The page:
If a relaxed pace, interesting sight-seeing, rural scenery, transparent-sea – green water and a variety of beaches is your thing then perhaps Gozo is for you?
How to spend five days in Gozo
The only way in to Gozo, is by ferry from Ċirkewwa on the north-west coast of Malta to the port of Mġarr on Gozo. There are many crossings each day and a fully synchronised bus service with a total of 15 different routes once on Gozo.
Gozo Ferry – Bus Service
There are a total of 15 different routes on Gozo many of which pass through Victoria, the capital, as well as cars or motor cycles and cycles for hire.
Maybe you fancy a full circuit of the island? At only 9 miles long by 4 miles wide it’s easily achievable. If you want to walk March – May, or October – December is preferable. You can easily do this in a day. But why not stay longer and really get to grips with accessing all of the attractions on offer!
Five days in Gozo
Firstly, familiarise yourself with the island by boat. There are so many opportunities for diving, snorkelling, water sports as well as swimming. Gozo is known as a world class place to dive. So, give it a go. There are very supportive dive centres dotted about Gozo for the lily livered, as well as more experienced veteran divers!
Xlendi Pleasure Cruises run a day Round Island Tour, including a trip to the famous blue lagoon on the neighbouring island of Comino. The cruise stops at most beaches on the island and the staff are friendly and knowledgeable should you have questions. They also provide a delicious lunch and have a bar.
In the evening why not have a meal at one of the waterside restaurants on Xlendi Bay? – It is a beautiful location and the fish restaurants – all – have a wealth of choice including gluten free options!
In contrast to your first day why not spend the second day in the island’s capital, Victoria? Victoria is known to the locals as Rabat. There’s so much to see and do. You’re spoilt for choice!
You’re going to want to visit the Citadel:
A good place to start is at the free visitor centre which is very informative.
Things to do around the Citadella
It could be that you decide spend a half day at the citadella – there is so much to see.The citadel is a prime example of Aragonese and medieval architecture. It has ramparts fortifications and city walls which offer 360 degree view of the city. But if you want to do something different after a walk around the Citadella, then you could visit the smaller museums.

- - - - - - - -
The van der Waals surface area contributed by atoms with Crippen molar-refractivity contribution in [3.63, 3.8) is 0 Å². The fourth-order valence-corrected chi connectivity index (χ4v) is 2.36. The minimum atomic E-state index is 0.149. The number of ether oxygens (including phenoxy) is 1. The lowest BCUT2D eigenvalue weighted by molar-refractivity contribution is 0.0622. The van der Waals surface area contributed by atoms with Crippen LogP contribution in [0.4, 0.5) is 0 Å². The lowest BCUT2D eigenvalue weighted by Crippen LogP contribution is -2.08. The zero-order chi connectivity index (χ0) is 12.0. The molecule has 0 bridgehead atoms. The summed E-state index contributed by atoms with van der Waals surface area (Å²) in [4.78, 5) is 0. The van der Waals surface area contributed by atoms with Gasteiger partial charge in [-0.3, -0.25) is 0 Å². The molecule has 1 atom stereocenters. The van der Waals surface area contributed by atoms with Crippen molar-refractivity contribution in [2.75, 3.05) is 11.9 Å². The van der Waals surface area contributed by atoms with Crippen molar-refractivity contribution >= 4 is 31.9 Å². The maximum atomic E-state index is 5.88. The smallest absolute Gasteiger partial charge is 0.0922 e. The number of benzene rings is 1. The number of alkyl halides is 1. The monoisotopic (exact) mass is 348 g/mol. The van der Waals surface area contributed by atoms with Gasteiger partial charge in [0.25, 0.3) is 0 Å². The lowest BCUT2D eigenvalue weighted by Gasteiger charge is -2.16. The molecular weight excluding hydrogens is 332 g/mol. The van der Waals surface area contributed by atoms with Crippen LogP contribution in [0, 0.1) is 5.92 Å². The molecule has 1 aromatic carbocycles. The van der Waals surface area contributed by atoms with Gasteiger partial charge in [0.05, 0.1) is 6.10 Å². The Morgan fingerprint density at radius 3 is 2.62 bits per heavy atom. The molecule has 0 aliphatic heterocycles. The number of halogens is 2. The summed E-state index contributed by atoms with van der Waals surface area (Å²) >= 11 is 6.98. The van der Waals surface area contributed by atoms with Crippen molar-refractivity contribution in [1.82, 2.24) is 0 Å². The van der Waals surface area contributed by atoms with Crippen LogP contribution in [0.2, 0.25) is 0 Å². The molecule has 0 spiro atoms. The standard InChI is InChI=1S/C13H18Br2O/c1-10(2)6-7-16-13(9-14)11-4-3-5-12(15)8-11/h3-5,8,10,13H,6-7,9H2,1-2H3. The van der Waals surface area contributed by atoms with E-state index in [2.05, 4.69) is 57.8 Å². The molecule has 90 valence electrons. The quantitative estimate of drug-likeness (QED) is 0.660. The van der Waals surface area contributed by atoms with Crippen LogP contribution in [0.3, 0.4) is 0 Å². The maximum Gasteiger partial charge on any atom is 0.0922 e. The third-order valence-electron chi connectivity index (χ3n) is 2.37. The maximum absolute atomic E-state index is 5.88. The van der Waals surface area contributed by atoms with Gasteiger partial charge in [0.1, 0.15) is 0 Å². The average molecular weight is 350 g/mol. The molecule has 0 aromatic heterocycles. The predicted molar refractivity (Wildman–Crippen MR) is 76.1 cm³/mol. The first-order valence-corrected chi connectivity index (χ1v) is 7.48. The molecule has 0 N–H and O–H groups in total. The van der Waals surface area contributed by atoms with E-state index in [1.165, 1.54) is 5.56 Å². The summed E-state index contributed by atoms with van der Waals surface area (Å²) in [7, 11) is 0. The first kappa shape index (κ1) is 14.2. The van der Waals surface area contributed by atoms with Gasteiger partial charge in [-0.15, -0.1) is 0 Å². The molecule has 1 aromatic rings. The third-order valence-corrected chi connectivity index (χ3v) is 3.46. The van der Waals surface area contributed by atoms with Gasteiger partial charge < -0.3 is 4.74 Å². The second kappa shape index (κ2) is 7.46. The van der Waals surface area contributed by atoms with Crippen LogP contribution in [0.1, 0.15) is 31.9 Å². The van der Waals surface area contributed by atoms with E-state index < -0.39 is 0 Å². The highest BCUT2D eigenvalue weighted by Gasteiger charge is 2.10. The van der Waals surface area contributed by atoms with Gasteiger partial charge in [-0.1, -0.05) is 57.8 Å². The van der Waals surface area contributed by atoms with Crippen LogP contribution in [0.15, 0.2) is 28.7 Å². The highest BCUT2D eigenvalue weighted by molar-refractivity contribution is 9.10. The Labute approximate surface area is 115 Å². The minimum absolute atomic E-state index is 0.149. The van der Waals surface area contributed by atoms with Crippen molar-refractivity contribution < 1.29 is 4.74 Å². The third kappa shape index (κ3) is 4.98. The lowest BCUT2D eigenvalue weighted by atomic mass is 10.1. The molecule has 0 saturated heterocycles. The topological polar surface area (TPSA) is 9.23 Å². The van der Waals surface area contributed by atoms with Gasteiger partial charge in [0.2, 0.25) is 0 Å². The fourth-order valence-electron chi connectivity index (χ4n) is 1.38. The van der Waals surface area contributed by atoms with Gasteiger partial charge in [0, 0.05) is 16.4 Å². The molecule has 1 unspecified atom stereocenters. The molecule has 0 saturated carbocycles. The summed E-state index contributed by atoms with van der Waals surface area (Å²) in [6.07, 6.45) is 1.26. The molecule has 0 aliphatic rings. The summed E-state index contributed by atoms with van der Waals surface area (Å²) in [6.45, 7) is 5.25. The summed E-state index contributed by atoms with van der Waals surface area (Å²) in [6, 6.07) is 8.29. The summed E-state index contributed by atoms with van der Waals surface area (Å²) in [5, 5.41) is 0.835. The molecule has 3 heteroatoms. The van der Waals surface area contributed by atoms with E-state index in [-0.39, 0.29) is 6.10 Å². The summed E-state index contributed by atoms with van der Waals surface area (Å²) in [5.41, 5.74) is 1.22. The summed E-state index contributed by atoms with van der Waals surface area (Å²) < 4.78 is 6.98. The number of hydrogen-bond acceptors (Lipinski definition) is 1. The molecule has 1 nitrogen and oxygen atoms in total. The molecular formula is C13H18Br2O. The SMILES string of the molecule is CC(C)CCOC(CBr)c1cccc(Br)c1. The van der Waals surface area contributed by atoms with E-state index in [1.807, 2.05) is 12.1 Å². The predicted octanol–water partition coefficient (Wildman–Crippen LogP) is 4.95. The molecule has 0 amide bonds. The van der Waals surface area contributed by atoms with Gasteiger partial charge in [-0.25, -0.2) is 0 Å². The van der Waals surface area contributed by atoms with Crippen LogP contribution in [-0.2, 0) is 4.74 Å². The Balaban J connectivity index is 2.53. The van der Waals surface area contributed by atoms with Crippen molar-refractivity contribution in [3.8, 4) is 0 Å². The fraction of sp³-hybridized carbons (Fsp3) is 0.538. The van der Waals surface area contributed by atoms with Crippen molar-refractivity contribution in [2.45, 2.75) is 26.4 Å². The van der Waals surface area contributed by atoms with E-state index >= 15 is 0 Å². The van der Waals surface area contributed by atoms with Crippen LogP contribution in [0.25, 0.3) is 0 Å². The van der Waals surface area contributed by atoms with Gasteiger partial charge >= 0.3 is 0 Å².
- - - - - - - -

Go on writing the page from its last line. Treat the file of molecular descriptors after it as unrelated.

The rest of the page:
Very close by is Gozo Cathedral, which was once a sight of a Roman place of worship to the goddess Juno; as well as: The Cathedral Museum, the Museum of Archaeology, the Folklore Museum, the Gozo Nature Museum, the Old Prison, the Old Gunpowder Magazine, the Grain Silos, the Battery and the World War II Shelter.
So much choice! – Choose according to your interests.
Food: If you don’t want to leave the citadel just yet, you could try the Café San Martino, a short walk from the Pjazza Katidral, (Cathedral Museum Piazza), yet still within the citadel at St Martin’s demi-bastion. So you can continue your tour without leaving the citadel.
Alternatively, if you want to head back to the main square for lunch, try Il Tokk http://www.it-tokkrestaurant.com/Home.aspx or stop by Grapes bar café near the Basilica. Both are traditional Gozitan fare providers, try the stuffed vegetables, courgettes, aubergines, peppers, or octopus stew – stuffat –tal- qarnit and the cheese platter with Gbejna, a Gozitan cheese is to die for.
You’ll get a first class view of the Basillica if you eat there!
At the end of the day why not head to a beach for a refreshing swim. West may be best for the sunset. If you don’t have a car take the bus 310 to Marsalforn